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My selection has been a bit scattered lately — reading lots but not finishing much yet. I also had a bunch of library holds come in at the same time so it’s an embarrassment of bookish riches next to my nightstand right now.


The Six: The Lives of the Mitford Sisters

These ladies are endlessly fascinating individually. As a group, they are strange misfits who somehow feed off of one another and make them all the more interesting. They grew up in 1920s and 30s England, on the edge of the Bright Young Things. one became close friends with Hitler. Another married an aristocrat and became Duchess of Devonshire. And another became a respected writer who counted Evelyn Waugh as a friend.

I am very much enjoying this book but I am going slow. In trying to keep track of each sister, family members, friends and then the numerous nicknames they gave one another one almost needs a crib sheet.

Excerpt

My thanks to Picador for the review copy.

Paperback: 416 pages
Publisher: Picador; Reprint edition (October 3, 2017)
Language: English
ISBN-10: 1250099544
ISBN-13: 978-1250099549
Product Dimensions: 5.6 x 1.1 x 8.2 inches


A Vengeful Longing

I really enjoyed the first Porfiry Petrovich novel, The Gentle Axe, so I was happy to see my library had a copy of the next in the series. Having devoured all of the Boris Akunin / Erast Petrovich, I needed something to fill the late Imperial Russia murder mystery hole in my reading life.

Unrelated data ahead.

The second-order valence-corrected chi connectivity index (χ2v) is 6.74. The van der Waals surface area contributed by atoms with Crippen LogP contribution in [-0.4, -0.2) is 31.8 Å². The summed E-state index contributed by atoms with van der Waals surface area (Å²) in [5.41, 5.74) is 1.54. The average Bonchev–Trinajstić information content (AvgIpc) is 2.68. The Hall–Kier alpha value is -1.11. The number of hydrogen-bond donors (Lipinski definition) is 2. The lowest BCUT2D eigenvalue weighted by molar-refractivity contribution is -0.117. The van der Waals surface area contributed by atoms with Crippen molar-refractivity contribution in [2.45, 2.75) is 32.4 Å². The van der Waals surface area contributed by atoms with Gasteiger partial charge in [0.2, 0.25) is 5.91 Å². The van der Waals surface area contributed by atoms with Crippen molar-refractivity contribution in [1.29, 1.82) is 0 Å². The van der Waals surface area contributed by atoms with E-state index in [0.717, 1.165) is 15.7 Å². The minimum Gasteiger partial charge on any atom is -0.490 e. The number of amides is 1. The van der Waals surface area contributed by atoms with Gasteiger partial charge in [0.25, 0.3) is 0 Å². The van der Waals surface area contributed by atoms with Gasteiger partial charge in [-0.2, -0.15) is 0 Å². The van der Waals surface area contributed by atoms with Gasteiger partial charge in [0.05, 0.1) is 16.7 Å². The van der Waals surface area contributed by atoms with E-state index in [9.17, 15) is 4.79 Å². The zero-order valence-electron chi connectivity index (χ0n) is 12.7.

So far I am not as immediately grabbed by the case in this one but I’m hoping for something soon.

Library borrow

Series: St. Petersburg Mysteries
Hardcover: 336 pages
Publisher: Penguin Press HC, The (June 12, 2008)
Language: English
ISBN-10: 1594201803
ISBN-13: 978-1594201806


Reading the Rocks

Geology as an individual science is a relative newcomer. It was only in the early 1800s that scientists saw the value in knowing more about the dirt and rocks under our everyday lives. Once the Industrial Revolution took hold in England, and there was an overwhelming demand for coal, being able to map and predict where rich seams lay was a precious skill.

Then Darwin and other evolutionary biologists of the mid-1800s began to adjust the clock on earth’s age. Citizen scientists began gathering and studying fossils as more than trinkets.

This historical review is a very straightforward read for even the least scientific among us. I highly recommend it.

My thanks to Bloomsbury for the review copy.

Hardcover: 272 pages
Publisher: Bloomsbury USA (November 21, 2017)
Language: English
ISBN-10: 1632869128
ISBN-13: 978-1632869128


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